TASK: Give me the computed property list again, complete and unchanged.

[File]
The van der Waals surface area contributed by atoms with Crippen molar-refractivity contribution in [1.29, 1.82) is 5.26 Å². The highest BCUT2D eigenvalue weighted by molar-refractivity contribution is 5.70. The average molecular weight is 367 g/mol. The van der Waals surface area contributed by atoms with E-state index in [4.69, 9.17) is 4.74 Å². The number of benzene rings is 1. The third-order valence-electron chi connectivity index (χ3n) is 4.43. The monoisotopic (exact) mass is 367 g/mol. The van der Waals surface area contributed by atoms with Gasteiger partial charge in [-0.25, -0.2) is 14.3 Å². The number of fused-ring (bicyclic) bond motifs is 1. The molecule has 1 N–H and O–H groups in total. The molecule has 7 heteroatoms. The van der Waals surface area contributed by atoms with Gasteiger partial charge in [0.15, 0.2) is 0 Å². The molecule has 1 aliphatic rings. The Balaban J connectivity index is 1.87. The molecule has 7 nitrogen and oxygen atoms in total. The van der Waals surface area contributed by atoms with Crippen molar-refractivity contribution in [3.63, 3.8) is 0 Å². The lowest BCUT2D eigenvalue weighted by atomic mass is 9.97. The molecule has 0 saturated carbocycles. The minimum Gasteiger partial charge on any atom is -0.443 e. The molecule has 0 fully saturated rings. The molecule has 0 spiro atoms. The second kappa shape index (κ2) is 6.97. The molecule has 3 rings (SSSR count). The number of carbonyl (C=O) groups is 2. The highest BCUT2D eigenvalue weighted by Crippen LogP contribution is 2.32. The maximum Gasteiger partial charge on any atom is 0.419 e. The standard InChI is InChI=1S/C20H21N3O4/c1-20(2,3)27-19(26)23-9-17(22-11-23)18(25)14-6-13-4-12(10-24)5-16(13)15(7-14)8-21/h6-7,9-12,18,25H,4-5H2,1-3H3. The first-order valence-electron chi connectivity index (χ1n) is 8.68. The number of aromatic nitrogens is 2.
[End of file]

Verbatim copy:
The van der Waals surface area contributed by atoms with Crippen molar-refractivity contribution in [1.29, 1.82) is 5.26 Å². The highest BCUT2D eigenvalue weighted by molar-refractivity contribution is 5.70. The average molecular weight is 367 g/mol. The van der Waals surface area contributed by atoms with E-state index in [4.69, 9.17) is 4.74 Å². The number of benzene rings is 1. The third-order valence-electron chi connectivity index (χ3n) is 4.43. The monoisotopic (exact) mass is 367 g/mol. The van der Waals surface area contributed by atoms with Gasteiger partial charge in [-0.25, -0.2) is 14.3 Å². The number of fused-ring (bicyclic) bond motifs is 1. The molecule has 1 N–H and O–H groups in total. The molecule has 7 heteroatoms. The van der Waals surface area contributed by atoms with Gasteiger partial charge in [0.15, 0.2) is 0 Å². The molecule has 1 aliphatic rings. The Balaban J connectivity index is 1.87. The molecule has 7 nitrogen and oxygen atoms in total. The van der Waals surface area contributed by atoms with Crippen molar-refractivity contribution in [3.63, 3.8) is 0 Å². The lowest BCUT2D eigenvalue weighted by atomic mass is 9.97. The molecule has 0 saturated carbocycles. The minimum Gasteiger partial charge on any atom is -0.443 e. The molecule has 0 fully saturated rings. The molecule has 0 spiro atoms. The second kappa shape index (κ2) is 6.97. The molecule has 3 rings (SSSR count). The number of carbonyl (C=O) groups is 2. The highest BCUT2D eigenvalue weighted by Crippen LogP contribution is 2.32. The maximum Gasteiger partial charge on any atom is 0.419 e. The standard InChI is InChI=1S/C20H21N3O4/c1-20(2,3)27-19(26)23-9-17(22-11-23)18(25)14-6-13-4-12(10-24)5-16(13)15(7-14)8-21/h6-7,9-12,18,25H,4-5H2,1-3H3. The first-order valence-electron chi connectivity index (χ1n) is 8.68. The number of aromatic nitrogens is 2.